Presumptive Democratic presidential nominee Hillary Clinton was in Springfield, Ill., Wednesday where she sought to use the symbolism of a historic landmark to draw parallels to a present-day America that is in need of repairing deepening racial and cultural divides.

The Old State Capitol — where Abraham Lincoln delivered his famous "A house divided" speech in 1858 warning against the ills of slavery and where Barack Obama launched his presidential bid in 2007 — served as the backdrop for Clinton as she spoke of how "America's long struggle with race is far from finished."

Episode 711: Hooked on Heroin

1 hour ago

When we meet the heroin dealer called Bone, he has just shot up. He has a lot to say anyway. He tells us about his career--it pretty much tracks the evolution of drug use in America these past ten years or so. He tells us about his rough past. And he tells us about how he died a week ago. He overdosed on his own supply and his friend took his body to the emergency room, then left.

New British Prime Minister Theresa May announced six members of her Cabinet Wednesday.

Amid a sweeping crackdown on dissent in Egypt, security forces have forcibly disappeared hundreds of people since the beginning of 2015, according to a new report from Amnesty International.

It's an "unprecedented spike," the group says, with an average of three or four people disappeared every day.

The Republican Party, as it prepares for its convention next week has checked off item No. 1 on its housekeeping list — drafting a party platform. The document reflects the conservative views of its authors, many of whom are party activists. So don't look for any concessions to changing views among the broader public on key social issues.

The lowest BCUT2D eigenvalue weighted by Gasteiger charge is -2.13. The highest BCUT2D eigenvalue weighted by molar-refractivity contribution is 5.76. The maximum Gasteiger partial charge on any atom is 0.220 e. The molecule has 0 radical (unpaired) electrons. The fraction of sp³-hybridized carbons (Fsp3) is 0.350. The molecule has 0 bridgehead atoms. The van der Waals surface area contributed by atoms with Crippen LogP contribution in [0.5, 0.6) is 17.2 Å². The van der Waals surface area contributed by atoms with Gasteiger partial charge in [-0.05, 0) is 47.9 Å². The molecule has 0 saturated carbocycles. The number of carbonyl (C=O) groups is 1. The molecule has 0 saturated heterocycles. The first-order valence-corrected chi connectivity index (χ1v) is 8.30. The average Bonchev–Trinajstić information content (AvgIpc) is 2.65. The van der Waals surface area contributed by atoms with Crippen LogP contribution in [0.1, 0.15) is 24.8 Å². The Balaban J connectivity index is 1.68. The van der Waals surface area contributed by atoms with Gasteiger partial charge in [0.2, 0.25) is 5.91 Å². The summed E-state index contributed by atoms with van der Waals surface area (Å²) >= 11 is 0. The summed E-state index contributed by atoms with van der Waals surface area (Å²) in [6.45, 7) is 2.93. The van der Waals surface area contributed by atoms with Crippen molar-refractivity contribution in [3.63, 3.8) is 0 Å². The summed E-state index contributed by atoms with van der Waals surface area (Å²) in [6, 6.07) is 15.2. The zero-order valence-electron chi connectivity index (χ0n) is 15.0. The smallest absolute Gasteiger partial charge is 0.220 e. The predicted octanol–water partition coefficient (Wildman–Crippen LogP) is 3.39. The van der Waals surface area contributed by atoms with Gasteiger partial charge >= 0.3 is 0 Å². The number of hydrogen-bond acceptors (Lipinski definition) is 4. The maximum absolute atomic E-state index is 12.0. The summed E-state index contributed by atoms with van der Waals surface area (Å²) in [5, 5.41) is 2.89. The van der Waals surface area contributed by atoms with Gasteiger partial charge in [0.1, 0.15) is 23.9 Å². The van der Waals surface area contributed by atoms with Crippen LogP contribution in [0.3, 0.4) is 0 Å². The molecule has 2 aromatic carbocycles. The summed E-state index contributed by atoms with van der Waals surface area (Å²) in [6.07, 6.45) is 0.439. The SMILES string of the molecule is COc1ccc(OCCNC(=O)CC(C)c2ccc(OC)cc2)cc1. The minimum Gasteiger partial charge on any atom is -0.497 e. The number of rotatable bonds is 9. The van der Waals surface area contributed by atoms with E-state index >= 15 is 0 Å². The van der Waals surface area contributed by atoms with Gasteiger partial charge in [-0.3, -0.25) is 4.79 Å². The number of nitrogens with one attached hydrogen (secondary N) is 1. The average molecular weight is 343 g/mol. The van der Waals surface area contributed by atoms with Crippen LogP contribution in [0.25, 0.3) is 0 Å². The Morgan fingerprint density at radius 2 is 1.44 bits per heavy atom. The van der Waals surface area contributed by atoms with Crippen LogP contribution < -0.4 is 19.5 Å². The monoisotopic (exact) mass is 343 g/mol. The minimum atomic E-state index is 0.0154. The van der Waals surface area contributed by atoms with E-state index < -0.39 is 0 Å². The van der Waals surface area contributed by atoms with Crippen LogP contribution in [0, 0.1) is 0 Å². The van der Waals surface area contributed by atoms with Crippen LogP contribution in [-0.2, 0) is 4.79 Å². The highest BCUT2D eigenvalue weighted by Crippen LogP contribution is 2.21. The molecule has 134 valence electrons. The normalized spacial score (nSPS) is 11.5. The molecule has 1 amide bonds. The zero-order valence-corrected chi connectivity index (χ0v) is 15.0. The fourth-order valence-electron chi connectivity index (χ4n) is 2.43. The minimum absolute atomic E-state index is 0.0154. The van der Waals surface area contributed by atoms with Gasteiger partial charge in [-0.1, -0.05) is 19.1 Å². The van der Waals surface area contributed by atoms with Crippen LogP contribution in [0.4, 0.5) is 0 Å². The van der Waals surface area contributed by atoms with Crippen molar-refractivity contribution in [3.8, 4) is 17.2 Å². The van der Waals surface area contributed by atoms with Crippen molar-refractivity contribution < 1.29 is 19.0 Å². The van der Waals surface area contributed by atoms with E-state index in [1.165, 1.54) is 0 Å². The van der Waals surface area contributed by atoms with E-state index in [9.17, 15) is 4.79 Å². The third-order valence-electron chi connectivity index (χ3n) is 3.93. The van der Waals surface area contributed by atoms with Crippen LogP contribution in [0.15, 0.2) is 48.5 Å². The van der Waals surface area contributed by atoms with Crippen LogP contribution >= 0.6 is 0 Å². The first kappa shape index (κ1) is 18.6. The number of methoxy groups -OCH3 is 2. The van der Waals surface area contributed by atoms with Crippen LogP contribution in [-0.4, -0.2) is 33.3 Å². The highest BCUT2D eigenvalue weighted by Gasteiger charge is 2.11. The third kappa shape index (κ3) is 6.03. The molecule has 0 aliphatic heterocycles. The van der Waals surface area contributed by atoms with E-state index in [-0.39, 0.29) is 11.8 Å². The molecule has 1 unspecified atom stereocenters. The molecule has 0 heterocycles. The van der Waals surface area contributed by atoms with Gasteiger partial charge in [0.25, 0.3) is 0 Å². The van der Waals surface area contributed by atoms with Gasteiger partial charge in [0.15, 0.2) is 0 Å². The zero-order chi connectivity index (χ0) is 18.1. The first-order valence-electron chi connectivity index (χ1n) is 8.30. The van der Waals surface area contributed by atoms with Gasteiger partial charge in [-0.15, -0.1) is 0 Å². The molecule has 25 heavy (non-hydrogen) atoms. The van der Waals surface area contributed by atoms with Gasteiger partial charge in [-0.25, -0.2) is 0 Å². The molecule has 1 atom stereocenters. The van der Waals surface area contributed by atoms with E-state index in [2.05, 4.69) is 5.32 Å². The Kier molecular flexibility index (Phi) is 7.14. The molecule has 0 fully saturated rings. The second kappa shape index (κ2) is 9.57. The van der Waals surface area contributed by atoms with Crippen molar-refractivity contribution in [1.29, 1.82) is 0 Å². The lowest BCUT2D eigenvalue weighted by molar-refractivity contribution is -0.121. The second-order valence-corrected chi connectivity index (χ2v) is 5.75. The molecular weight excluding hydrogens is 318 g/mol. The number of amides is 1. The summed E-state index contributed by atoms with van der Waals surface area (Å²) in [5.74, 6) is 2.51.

Many public figures who took to Twitter and Facebook following the murder of five police officers in Dallas have faced public blowback and, in some cases, found their employers less than forgiving about inflammatory and sometimes hateful online comments.

As Venezuela unravels — with shortages of food and medicine, as well as runaway inflation — President Nicolas Maduro is increasingly unpopular. But he's still holding onto power.

"The truth in Venezuela is there is real hunger. We are hungry," says a man who has invited me into his house in the northwestern city of Maracaibo, but doesn't want his name used for fear of reprisals by the government.

The wiry man paces angrily as he speaks. It wasn't always this way, he says, showing how loose his pants are now.

Ask a typical teenage girl about the latest slang and girl crushes and you might get answers like "spilling the tea" and Taylor Swift. But at the Girl Up Leadership Summit in Washington, D.C., the answers were "intersectional feminism" — the idea that there's no one-size-fits-all definition of feminism — and U.N. climate chief Christiana Figueres.

Copyright 2016 NPR. To see more, visit http://www.npr.org/.

Arizona Hispanics Poised To Swing State Blue

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Treasury: New Debt Ceiling Fight Could Derail Economy

Oct 3, 2013
Originally published on October 3, 2013 3:30 pm

The Treasury Department is issuing a warning of dire economic consequences that could rival the Great Recession if Congress is unable to agree on raising the debt ceiling and the nation defaults on its obligations.